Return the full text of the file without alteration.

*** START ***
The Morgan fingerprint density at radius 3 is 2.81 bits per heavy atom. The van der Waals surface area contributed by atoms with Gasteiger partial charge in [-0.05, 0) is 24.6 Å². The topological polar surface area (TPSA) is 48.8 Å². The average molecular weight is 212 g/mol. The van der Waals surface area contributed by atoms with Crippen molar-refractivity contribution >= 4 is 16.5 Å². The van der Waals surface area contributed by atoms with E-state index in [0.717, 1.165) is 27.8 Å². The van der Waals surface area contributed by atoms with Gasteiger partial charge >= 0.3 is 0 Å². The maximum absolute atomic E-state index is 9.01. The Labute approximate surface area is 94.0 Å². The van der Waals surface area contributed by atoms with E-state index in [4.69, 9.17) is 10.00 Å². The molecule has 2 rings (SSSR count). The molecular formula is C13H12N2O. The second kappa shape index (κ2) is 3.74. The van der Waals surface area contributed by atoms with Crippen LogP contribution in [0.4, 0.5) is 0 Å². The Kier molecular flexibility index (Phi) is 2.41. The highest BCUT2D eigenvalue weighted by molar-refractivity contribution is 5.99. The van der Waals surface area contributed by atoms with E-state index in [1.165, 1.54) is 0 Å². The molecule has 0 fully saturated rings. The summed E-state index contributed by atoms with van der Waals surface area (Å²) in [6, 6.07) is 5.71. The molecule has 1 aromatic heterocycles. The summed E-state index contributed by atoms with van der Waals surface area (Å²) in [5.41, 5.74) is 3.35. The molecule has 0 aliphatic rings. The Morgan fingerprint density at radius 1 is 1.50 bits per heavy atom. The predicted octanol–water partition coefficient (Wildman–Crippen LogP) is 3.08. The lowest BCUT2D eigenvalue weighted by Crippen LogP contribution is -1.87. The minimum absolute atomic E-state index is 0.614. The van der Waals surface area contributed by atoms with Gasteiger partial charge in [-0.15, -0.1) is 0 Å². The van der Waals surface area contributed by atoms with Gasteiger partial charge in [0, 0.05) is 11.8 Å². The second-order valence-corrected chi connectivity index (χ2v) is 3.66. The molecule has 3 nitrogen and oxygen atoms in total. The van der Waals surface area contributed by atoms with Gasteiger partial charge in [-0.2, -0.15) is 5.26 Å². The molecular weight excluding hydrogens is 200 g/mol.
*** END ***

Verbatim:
The Morgan fingerprint density at radius 3 is 2.81 bits per heavy atom. The van der Waals surface area contributed by atoms with Gasteiger partial charge in [-0.05, 0) is 24.6 Å². The topological polar surface area (TPSA) is 48.8 Å². The average molecular weight is 212 g/mol. The van der Waals surface area contributed by atoms with Crippen molar-refractivity contribution >= 4 is 16.5 Å². The van der Waals surface area contributed by atoms with E-state index in [0.717, 1.165) is 27.8 Å². The van der Waals surface area contributed by atoms with Gasteiger partial charge >= 0.3 is 0 Å². The maximum absolute atomic E-state index is 9.01. The Labute approximate surface area is 94.0 Å². The van der Waals surface area contributed by atoms with E-state index in [4.69, 9.17) is 10.00 Å². The molecule has 2 rings (SSSR count). The molecular formula is C13H12N2O. The second kappa shape index (κ2) is 3.74. The van der Waals surface area contributed by atoms with Crippen LogP contribution in [0.4, 0.5) is 0 Å². The Kier molecular flexibility index (Phi) is 2.41. The highest BCUT2D eigenvalue weighted by molar-refractivity contribution is 5.99. The van der Waals surface area contributed by atoms with E-state index in [1.165, 1.54) is 0 Å². The molecule has 0 fully saturated rings. The summed E-state index contributed by atoms with van der Waals surface area (Å²) in [6, 6.07) is 5.71. The molecule has 1 aromatic heterocycles. The summed E-state index contributed by atoms with van der Waals surface area (Å²) in [5.41, 5.74) is 3.35. The molecule has 0 aliphatic rings. The Morgan fingerprint density at radius 1 is 1.50 bits per heavy atom. The predicted octanol–water partition coefficient (Wildman–Crippen LogP) is 3.08. The lowest BCUT2D eigenvalue weighted by Crippen LogP contribution is -1.87. The minimum absolute atomic E-state index is 0.614. The van der Waals surface area contributed by atoms with Gasteiger partial charge in [-0.15, -0.1) is 0 Å². The van der Waals surface area contributed by atoms with Gasteiger partial charge in [0, 0.05) is 11.8 Å². The second-order valence-corrected chi connectivity index (χ2v) is 3.66. The molecule has 3 nitrogen and oxygen atoms in total. The van der Waals surface area contributed by atoms with Gasteiger partial charge in [-0.2, -0.15) is 5.26 Å². The molecular weight excluding hydrogens is 200 g/mol.